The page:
I’d like to say the long-game was intentional, but it’s the only game we know how to play — we just work slowly.
After much waiting we’re finally blessed with a debut album from the gorgeous Bronze Medal. I spoke with the band’s Chris Hillier about their slow-burning process and Iceland calling.
It feels great that after much fawning we finally get to hear an album from you guys – what’s it been like getting to this stage as a band?
Well, in the past we’ve always just happened upon having enough songs recorded to squash them together and release them. It felt a bit like we hadn’t actually been trying to put together ‘a release’ before working on the album. For the EP, songs had just been recorded together and then put out, even though that wasn’t necessarily the intention — it came from an ambiguous recording session, demos really. The album went through a more deliberate process; we set out to do something guided by a certain aesthetic, something more cohesive. I’d like to say the long-game was intentional, but it’s the only game we know how to play — we just work slowly.
You’ve in-fact been strewn across a few different places over the years, has that been a challenge or just made you write in a different way?
Yeah, that’s true, until recently we could very rarely all be together. But we’ve never been a ‘jam and see what happens’ band. I write song ideas on my own and so does Robin, then we share those ideas with each other, finish a draft between us and then bring what is usually a nearly completed song to the rehearsal room and knock the dents out of it. So there’s a lot of back and forth before it becomes a real song, because as a pair we work independently but then hijacking or finishing each other’s ideas along the way. Then, everyone else weighs in and we shout at each other until we think it’s working. That’s always been the way it works.
And ‘Darlings’ was put together over in Iceland with Valgeir Sigurðsson [Brian Eno, Sigur Ros, Feist], how did that come about? Was it important to have him on side to get the sound you wanted?
I don’t think I could say it was integral but it was definitely what we wanted. Valgeir and Greenhouse Studios were two ideas that got mentioned in the first conversations we had about where to record and who with. We discussed recording in a house ourselves and self-producing because we wanted it to sound more natural and exposed — but Greenhouse has a history of recording music that straddles the genres we were playing with and a lot of it has this great balance between the scored and the improvised; and we were interested in that. We didn’t want to hide behind a wall of sound; we didn’t want to do loads of quiet-loud, big climax songs. For a long time we were obsessed with swells, drones and harmonising everything, the crux of which was an obsession with organs. Then in writing for the album we got obsessed with rhythm, minimalism and the piano; this idea of hocketing arrangements so instruments the play around each other instead of on top of one another. Also, the second and third Sam Amidon records were recorded at Greenhouse and they were really formative albums for me. Those were the records that sent us to Iceland; Greenhouse became this mythical place where that beautiful music came from.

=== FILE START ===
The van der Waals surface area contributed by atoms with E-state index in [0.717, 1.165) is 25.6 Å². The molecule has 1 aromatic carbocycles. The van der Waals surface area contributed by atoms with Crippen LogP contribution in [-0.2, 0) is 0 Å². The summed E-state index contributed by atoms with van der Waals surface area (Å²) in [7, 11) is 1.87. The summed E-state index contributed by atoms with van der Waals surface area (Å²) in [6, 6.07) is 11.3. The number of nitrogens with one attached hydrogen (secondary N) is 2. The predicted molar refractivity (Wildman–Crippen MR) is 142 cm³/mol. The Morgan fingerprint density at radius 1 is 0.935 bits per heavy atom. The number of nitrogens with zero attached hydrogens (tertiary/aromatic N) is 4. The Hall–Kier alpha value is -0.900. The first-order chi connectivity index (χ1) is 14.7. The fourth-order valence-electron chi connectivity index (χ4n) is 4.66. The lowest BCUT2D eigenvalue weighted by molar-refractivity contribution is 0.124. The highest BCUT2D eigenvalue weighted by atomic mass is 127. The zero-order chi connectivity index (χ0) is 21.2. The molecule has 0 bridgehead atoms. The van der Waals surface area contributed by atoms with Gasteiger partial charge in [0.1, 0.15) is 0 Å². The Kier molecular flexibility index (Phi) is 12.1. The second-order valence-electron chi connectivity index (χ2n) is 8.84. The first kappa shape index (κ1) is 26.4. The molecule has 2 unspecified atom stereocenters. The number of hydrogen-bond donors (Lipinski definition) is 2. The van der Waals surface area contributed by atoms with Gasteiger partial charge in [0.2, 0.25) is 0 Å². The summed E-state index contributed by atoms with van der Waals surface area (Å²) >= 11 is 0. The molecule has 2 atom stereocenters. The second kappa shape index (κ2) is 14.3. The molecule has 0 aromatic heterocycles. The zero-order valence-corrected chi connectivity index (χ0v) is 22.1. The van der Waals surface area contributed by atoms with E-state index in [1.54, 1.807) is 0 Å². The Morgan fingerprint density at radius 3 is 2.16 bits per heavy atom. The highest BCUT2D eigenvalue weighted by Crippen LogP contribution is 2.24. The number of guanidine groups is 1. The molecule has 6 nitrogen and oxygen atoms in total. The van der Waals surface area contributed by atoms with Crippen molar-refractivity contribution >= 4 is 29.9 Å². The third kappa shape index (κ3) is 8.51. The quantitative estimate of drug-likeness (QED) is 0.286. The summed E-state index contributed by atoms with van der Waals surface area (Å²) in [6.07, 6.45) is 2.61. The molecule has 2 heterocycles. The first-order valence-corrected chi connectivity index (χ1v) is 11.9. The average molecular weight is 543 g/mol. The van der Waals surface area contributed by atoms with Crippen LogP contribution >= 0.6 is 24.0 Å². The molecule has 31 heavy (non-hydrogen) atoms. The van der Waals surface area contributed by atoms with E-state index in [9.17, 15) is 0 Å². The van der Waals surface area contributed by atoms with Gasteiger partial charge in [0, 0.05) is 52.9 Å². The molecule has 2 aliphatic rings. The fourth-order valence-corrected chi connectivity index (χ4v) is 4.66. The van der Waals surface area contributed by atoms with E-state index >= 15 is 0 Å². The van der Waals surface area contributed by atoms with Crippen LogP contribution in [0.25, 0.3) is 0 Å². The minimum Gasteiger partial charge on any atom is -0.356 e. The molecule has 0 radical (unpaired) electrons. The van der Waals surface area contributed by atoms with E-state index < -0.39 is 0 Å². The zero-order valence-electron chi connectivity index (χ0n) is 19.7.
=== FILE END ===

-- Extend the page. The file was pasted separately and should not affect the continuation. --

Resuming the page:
We didn’t want to hide behind a wall of sound.
We’ve been teased with lead track ‘Tunnel’ is that representative of the album?
I think the album has a lot of different stuff on it. If I choose one song, I usually play the first or last track because they can both stand alone in the sense that they were intended to be played first or followed by nothing. But we sequenced it to be listened to as a whole; there are a few songs that I don’t like to think of people pulling out from where they’ve nestled into the album. Hopefully it takes you to a few different places.
We enjoyed having Mont at our recent issue party, how do you manage juggling side-projects with TBM?
It’s easy actually, Mont is obviously a very different beast, but it’s like having two very different friends; you enjoy their differences, there’s a totally different dynamic, but it’s just as engaging and one refreshes or enhances the other. Bryn is actually pretty involved in the band anyway — he recorded the pre-production demos for the album and some of those home-recorded parts made it onto the record. He’s been playing live with us too… he’s just a super-talented, versatile musician so he ends up involved in everything; the ghost member.
So with album in hand, where are you guys going from here?
We’re gonna go play the album live and possibly not wait as long to record something new…
Check out a bit of ‘Tunnel’ right here: